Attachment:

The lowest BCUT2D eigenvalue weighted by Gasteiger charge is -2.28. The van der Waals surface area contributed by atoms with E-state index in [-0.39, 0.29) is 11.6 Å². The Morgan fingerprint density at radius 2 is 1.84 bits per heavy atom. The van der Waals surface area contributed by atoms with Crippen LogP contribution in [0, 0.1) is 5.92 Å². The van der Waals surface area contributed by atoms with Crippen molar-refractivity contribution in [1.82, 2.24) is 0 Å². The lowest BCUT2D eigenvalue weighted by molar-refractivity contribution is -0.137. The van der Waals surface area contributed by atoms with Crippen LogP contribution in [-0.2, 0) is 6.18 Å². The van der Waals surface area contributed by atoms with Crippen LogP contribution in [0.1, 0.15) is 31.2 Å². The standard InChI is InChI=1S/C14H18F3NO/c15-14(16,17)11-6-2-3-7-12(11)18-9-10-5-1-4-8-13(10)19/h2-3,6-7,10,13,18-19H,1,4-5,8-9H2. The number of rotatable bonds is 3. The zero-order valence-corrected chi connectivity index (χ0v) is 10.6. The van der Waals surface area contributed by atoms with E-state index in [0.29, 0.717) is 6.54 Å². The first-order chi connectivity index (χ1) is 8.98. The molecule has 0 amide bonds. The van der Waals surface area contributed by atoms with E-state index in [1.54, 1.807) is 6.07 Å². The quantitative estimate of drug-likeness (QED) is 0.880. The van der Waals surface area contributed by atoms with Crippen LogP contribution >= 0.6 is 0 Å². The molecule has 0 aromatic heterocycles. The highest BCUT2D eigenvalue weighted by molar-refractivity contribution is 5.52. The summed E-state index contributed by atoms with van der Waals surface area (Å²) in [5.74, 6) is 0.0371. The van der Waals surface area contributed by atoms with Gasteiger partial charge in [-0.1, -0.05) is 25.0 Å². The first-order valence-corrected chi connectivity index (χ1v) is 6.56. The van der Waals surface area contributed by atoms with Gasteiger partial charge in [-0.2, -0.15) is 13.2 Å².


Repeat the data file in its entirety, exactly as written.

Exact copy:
The lowest BCUT2D eigenvalue weighted by Gasteiger charge is -2.28. The van der Waals surface area contributed by atoms with E-state index in [-0.39, 0.29) is 11.6 Å². The Morgan fingerprint density at radius 2 is 1.84 bits per heavy atom. The van der Waals surface area contributed by atoms with Crippen LogP contribution in [0, 0.1) is 5.92 Å². The van der Waals surface area contributed by atoms with Crippen molar-refractivity contribution in [1.82, 2.24) is 0 Å². The lowest BCUT2D eigenvalue weighted by molar-refractivity contribution is -0.137. The van der Waals surface area contributed by atoms with Crippen LogP contribution in [-0.2, 0) is 6.18 Å². The van der Waals surface area contributed by atoms with Crippen LogP contribution in [0.1, 0.15) is 31.2 Å². The standard InChI is InChI=1S/C14H18F3NO/c15-14(16,17)11-6-2-3-7-12(11)18-9-10-5-1-4-8-13(10)19/h2-3,6-7,10,13,18-19H,1,4-5,8-9H2. The number of rotatable bonds is 3. The zero-order valence-corrected chi connectivity index (χ0v) is 10.6. The van der Waals surface area contributed by atoms with E-state index in [0.29, 0.717) is 6.54 Å². The first-order chi connectivity index (χ1) is 8.98. The molecule has 0 amide bonds. The van der Waals surface area contributed by atoms with E-state index in [1.54, 1.807) is 6.07 Å². The quantitative estimate of drug-likeness (QED) is 0.880. The van der Waals surface area contributed by atoms with Crippen LogP contribution >= 0.6 is 0 Å². The molecule has 0 aromatic heterocycles. The highest BCUT2D eigenvalue weighted by molar-refractivity contribution is 5.52. The summed E-state index contributed by atoms with van der Waals surface area (Å²) in [5.74, 6) is 0.0371. The van der Waals surface area contributed by atoms with Gasteiger partial charge in [-0.1, -0.05) is 25.0 Å². The first-order valence-corrected chi connectivity index (χ1v) is 6.56. The van der Waals surface area contributed by atoms with Gasteiger partial charge in [-0.2, -0.15) is 13.2 Å².